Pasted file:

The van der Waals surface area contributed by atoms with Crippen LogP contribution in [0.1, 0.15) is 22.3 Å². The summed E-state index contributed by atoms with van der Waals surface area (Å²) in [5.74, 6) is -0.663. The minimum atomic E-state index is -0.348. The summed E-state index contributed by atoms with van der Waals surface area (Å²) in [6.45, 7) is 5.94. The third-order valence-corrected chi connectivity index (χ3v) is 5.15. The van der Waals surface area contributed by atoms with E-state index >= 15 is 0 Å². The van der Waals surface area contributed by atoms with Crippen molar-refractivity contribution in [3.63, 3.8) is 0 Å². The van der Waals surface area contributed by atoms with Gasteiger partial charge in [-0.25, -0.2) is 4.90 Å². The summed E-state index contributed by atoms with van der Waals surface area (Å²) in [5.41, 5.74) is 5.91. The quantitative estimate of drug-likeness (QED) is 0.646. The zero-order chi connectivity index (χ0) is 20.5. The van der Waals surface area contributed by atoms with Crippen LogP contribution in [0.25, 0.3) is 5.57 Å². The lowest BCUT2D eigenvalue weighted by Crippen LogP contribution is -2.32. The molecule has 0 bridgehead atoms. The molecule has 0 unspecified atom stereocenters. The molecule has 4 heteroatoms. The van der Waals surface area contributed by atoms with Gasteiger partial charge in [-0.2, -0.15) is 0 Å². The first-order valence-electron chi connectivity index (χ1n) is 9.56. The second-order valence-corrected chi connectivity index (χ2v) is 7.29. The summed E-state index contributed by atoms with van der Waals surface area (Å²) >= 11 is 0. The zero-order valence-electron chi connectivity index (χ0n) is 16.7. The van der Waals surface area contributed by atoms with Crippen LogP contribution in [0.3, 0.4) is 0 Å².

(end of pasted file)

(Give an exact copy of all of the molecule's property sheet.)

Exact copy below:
The van der Waals surface area contributed by atoms with Crippen LogP contribution in [0.1, 0.15) is 22.3 Å². The summed E-state index contributed by atoms with van der Waals surface area (Å²) in [5.74, 6) is -0.663. The minimum atomic E-state index is -0.348. The summed E-state index contributed by atoms with van der Waals surface area (Å²) in [6.45, 7) is 5.94. The third-order valence-corrected chi connectivity index (χ3v) is 5.15. The van der Waals surface area contributed by atoms with E-state index >= 15 is 0 Å². The van der Waals surface area contributed by atoms with Crippen molar-refractivity contribution in [3.63, 3.8) is 0 Å². The van der Waals surface area contributed by atoms with Gasteiger partial charge in [-0.25, -0.2) is 4.90 Å². The summed E-state index contributed by atoms with van der Waals surface area (Å²) in [5.41, 5.74) is 5.91. The quantitative estimate of drug-likeness (QED) is 0.646. The zero-order chi connectivity index (χ0) is 20.5. The van der Waals surface area contributed by atoms with Crippen LogP contribution in [0.25, 0.3) is 5.57 Å². The lowest BCUT2D eigenvalue weighted by Crippen LogP contribution is -2.32. The molecule has 0 bridgehead atoms. The molecule has 0 unspecified atom stereocenters. The molecule has 4 heteroatoms. The van der Waals surface area contributed by atoms with Gasteiger partial charge in [-0.2, -0.15) is 0 Å². The first-order valence-electron chi connectivity index (χ1n) is 9.56. The second-order valence-corrected chi connectivity index (χ2v) is 7.29. The summed E-state index contributed by atoms with van der Waals surface area (Å²) >= 11 is 0. The zero-order valence-electron chi connectivity index (χ0n) is 16.7. The van der Waals surface area contributed by atoms with Crippen LogP contribution in [0.3, 0.4) is 0 Å².